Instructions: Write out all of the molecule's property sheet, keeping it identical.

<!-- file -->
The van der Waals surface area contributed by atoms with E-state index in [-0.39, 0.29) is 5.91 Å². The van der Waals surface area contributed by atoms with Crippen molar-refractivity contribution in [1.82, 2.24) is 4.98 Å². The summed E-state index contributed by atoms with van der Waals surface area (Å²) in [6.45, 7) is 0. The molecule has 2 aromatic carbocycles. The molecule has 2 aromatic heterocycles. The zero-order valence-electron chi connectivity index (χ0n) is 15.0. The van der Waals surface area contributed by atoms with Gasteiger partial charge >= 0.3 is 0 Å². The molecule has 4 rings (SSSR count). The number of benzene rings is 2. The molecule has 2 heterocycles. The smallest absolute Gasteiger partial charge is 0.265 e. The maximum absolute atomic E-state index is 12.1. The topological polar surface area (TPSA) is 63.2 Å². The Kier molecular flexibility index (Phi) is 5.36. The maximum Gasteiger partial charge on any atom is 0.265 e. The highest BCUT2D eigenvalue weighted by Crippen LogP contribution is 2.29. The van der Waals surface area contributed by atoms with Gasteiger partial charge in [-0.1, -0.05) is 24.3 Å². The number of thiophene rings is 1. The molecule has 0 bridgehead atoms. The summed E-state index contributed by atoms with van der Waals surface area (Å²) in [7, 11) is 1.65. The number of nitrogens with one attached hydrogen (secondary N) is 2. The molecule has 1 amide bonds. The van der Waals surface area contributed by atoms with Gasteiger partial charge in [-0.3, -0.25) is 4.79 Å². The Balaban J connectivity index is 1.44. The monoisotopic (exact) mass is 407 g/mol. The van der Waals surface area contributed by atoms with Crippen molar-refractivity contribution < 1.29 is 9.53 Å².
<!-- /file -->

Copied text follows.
The van der Waals surface area contributed by atoms with E-state index in [-0.39, 0.29) is 5.91 Å². The van der Waals surface area contributed by atoms with Crippen molar-refractivity contribution in [1.82, 2.24) is 4.98 Å². The summed E-state index contributed by atoms with van der Waals surface area (Å²) in [6.45, 7) is 0. The molecule has 2 aromatic carbocycles. The molecule has 2 aromatic heterocycles. The zero-order valence-electron chi connectivity index (χ0n) is 15.0. The van der Waals surface area contributed by atoms with Gasteiger partial charge >= 0.3 is 0 Å². The molecule has 4 rings (SSSR count). The number of benzene rings is 2. The molecule has 2 heterocycles. The smallest absolute Gasteiger partial charge is 0.265 e. The maximum absolute atomic E-state index is 12.1. The topological polar surface area (TPSA) is 63.2 Å². The Kier molecular flexibility index (Phi) is 5.36. The maximum Gasteiger partial charge on any atom is 0.265 e. The highest BCUT2D eigenvalue weighted by Crippen LogP contribution is 2.29. The van der Waals surface area contributed by atoms with Gasteiger partial charge in [-0.1, -0.05) is 24.3 Å². The number of thiophene rings is 1. The molecule has 0 bridgehead atoms. The summed E-state index contributed by atoms with van der Waals surface area (Å²) in [7, 11) is 1.65. The number of nitrogens with one attached hydrogen (secondary N) is 2. The molecule has 1 amide bonds. The van der Waals surface area contributed by atoms with Gasteiger partial charge in [-0.3, -0.25) is 4.79 Å². The Balaban J connectivity index is 1.44. The monoisotopic (exact) mass is 407 g/mol. The van der Waals surface area contributed by atoms with Crippen molar-refractivity contribution < 1.29 is 9.53 Å².